Many other Indigenous representatives made equally strong or even stronger statements. Many called for WIPO to be disestablished. The North American Indian representatives had 100 t-shirts made condemning WIPO as the World Intellectual Piracy Organisation and distributed them amongst the delegations to wear during the session. It made a very impressive sight as the proceedings were being televised to an over-flow room although there were, of course, nowhere near enough to go round and many missed out on them (the Māori delegation all wore them). The discomfort of WIPO and the States became clear as they tried to prevent some delegations speaking. Unfortunately it appeared that the States had been able to get to at least some of the Permanent Forum members. As a result, rather than them all supporting and representing us as they are supposed to, some of them were more concerned with WIPO being able to get on with its work.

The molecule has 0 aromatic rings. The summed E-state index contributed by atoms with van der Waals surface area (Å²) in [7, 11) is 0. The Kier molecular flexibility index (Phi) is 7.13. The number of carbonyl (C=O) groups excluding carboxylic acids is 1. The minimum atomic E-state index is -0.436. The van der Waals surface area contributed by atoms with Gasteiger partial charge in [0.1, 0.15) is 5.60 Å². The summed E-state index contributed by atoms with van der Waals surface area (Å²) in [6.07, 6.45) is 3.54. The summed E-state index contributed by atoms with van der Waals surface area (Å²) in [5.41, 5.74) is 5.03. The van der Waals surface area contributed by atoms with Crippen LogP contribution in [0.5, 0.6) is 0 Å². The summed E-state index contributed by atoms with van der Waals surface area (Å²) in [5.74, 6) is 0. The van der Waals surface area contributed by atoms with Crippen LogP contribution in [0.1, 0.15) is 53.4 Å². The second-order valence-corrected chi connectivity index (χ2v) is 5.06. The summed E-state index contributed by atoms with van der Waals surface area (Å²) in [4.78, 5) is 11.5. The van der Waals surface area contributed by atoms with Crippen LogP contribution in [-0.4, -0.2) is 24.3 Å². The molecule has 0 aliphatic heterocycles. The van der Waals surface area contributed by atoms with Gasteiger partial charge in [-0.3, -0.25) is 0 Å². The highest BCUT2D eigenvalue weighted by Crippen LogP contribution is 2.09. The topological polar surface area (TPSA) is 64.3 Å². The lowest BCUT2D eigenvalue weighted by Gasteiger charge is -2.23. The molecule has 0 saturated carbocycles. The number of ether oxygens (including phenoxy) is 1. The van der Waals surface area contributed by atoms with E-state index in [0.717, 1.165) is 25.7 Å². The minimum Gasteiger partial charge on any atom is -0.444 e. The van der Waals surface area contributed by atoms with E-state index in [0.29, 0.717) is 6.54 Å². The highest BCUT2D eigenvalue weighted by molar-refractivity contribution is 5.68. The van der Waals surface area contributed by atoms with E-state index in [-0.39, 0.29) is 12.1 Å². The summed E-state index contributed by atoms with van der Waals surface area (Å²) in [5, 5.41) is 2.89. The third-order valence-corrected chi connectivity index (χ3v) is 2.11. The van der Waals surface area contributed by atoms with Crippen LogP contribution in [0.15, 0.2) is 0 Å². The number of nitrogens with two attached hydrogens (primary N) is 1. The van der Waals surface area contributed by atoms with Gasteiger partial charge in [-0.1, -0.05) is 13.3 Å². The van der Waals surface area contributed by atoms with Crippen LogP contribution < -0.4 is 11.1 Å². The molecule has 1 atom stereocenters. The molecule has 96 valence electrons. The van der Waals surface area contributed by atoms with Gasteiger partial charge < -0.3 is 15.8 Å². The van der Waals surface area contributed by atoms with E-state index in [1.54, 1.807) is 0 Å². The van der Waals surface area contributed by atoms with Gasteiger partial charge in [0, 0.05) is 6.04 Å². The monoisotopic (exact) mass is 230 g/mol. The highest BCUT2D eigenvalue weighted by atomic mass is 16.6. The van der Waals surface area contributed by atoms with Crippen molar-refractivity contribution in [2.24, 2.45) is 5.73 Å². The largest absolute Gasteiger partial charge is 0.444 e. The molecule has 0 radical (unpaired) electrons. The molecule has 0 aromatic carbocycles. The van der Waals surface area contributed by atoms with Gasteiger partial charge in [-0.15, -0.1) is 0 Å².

Concern at infiltration by states and non-Indigenous people that has been simmering for several months now finally surfaced in the Pacific caucus yesterday. A Pākehā who has backing from some Hawaiians had been causing havoc in the Pacific caucus and so after long discussions with our Hawaiian whanaunga that I have known for many years, we decided to raise it yesterday. We were very pleased that the Rapanui representative was at the meeting and although the Pākehā had his Hawaiian backers attack us for questioning the Pākehā's involvement, in the end it was the Rapanui representative who made it very clear that the Pākehā's behaviour was totally unacceptable and made him apologise. However the debate also revealed infiltration from states and this is undermining the credibility of those participating in the Permanent Forum.